Nick Matthews, Global Head of Forensic Services at Kinetic Partners

In October 2014 the Serious Fraud Office (SFO) revealed it was investigating Sustainable Agroenergy Plc, a company it purported was operating a Ponzi scheme that funnelled money from 2,000 investors into and out of alleged biofuel investments.  The scammers allegedly used the money to buy Ferraris, Aston Martins and Bentleys to accessorise their affluent lifestyles, as they fooled retail investors into believing they were profiting from funds based in Cambodia.

Ponzi schemes promise high rates of return accompanied by little risk.  By enticing new people into the scheme, these schemes are able to pay high returns to the early investors.  However, once the flow of new investors runs dry, gaps in the scheme begin to show and the scams implode.

Nick Matthews
Nick Matthews

Interestingly, this is the first time the SFO has used the Bribery Act to charge individuals running a Ponzi scheme, although it was unable to use Section Seven of the Act (‘failure of commercial organisations to prevent bribery’) to penalise the company, as the company itself was allegedly the embodiment of the fraud.

Instead, it was the individuals who created the scam who were left to accept the blame.  The persons involved were charged with ‘making and accepting a financial advantage’, because they supposedly paid their accountant a substantial bribe to generate false invoices from offshore firms to legitimise the company.


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It is important to note that the SFO probably did not actually need to use the Bribery Act to achieve a prosecution, as running a Ponzi scheme is in itself a criminal act.  This can therefore certainly be seen as an unusual and imaginative use of the legislation.

The Bribery Act extends its reach

By using the Bribery Act in this way, the SFO was able to spread the responsibility for the crime wider than it might have otherwise done if they had simply focused on the individuals directly involved in running the scheme.  In other circumstances, had the scheme been operating within a corporation, the SFO may have been able to use the Section Seven offense against the entire company.

The SFO may have been motivated to use the Bribery Act for this case for a few reasons.  Firstly, it may have been used so that the SFO could achieve higher penalties for the wrongdoers.  Secondly, it can be seen as extending the application of the Bribery Act to other corporate crimes.

Prevention is better than cure

Due to the flexibility and far reaching properties of the Bribery Act, firms need to make sure they have adequate internal controls in place to prevent scams like these.  It is also worth noting that the Bribery Act does not only apply to the corruption of foreign public officials; foreign and domestic corporate bribery is also a prosecutable offense, as regulators now scrutinize every area of a business.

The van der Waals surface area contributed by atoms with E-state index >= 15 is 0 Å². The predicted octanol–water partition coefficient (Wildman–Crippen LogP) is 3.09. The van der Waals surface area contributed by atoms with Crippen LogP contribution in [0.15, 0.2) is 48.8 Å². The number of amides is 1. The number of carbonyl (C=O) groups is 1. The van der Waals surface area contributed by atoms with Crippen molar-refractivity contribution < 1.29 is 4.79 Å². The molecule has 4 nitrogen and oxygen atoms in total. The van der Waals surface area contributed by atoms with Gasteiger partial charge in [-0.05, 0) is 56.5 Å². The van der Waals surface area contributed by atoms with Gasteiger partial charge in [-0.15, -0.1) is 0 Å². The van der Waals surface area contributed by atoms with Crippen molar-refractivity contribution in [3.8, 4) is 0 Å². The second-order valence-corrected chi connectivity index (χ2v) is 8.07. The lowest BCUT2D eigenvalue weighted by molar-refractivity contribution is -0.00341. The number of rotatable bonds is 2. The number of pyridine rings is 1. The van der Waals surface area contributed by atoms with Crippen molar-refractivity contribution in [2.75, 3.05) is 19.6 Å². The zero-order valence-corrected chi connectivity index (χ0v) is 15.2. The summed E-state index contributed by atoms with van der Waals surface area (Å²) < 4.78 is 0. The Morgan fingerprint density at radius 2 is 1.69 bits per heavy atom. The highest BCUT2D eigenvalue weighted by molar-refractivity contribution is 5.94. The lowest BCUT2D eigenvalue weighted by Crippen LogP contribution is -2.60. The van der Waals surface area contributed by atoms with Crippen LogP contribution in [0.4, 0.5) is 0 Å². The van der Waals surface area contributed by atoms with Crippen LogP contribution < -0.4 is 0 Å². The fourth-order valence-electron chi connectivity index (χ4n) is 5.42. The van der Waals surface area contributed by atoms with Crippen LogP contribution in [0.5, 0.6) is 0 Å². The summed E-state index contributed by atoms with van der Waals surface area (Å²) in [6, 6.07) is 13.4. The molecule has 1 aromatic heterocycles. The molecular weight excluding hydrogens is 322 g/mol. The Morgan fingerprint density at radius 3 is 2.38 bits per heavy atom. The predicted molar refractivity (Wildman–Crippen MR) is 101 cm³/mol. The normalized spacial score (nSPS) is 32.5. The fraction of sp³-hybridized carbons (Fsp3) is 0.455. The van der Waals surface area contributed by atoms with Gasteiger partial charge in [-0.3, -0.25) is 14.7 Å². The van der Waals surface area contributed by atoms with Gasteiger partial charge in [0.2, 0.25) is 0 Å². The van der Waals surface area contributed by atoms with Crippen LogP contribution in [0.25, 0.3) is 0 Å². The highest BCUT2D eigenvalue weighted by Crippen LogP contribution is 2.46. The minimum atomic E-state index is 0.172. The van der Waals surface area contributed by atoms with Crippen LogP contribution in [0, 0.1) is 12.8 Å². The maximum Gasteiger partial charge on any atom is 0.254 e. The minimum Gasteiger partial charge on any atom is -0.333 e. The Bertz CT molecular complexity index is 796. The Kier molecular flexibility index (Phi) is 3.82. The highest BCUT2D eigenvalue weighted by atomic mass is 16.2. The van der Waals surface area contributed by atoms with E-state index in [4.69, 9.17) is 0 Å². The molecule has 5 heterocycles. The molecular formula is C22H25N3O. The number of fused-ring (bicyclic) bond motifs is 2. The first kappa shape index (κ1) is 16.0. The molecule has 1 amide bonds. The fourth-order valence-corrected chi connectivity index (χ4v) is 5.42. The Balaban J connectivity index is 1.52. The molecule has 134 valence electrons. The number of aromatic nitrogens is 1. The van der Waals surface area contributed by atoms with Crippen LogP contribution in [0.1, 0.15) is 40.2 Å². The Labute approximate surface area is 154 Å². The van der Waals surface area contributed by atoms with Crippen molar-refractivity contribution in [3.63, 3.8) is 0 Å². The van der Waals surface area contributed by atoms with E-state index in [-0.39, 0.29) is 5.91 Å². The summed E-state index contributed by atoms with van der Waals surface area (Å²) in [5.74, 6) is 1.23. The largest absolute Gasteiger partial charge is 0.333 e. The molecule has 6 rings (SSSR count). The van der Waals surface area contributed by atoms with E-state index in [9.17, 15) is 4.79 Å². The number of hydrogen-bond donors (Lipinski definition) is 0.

When the Act came into force in 2011, it highlighted the importance for firms to have processes in place that would protect them against bribery at home as well as deep into the supply chain.  Although financial services firms should obviously have these in place already, this case should act as a wake-up call to spur firms into re-considering the robustness of their anti-fraud and corruption procedures, especially if they haven’t looked at this area for a while.

Detecting Ponzi schemes

The problem with Ponzi schemes, from a monitoring perspective, is that they can be difficult to detect when the economy is doing well.  When people have spending power and optimism, they are looking for favourable places to put their money and so can often be susceptible to such schemes.  However, when the economy becomes unstable, liquidity dries up and people become more wary about their finances, these schemes are more likely to come to light.  This is because investors stop paying in and instead try to withdraw their money.  As a result, the operations come crashing down.

But who is responsible for detecting Ponzi schemes?  Regulators have a role in protecting investors from rogues and instilling ethical culture in firms, but regulators cannot actively investigate every single fund, in every single market. Therefore, some responsibility must ultimately rest with investors and their own due diligence, and so it is imperative that investors are conscientious.

There is, however, a role that the banks and financial services institutions can play.  Although not specifically targeted at Ponzi schemes, firms’ transaction monitoring procedures may help identify the characteristics of such schemes, and could be useful by generating suspicious activity reports.

What is clear, however, is that there is an evolving climate of scrutiny of corporate crime, intended to protect investors and make it harder for firms to get away with committing such violations.  Further evolution in the use of the Bribery Act and the extension of corporate liability to other crimes, is to be expected.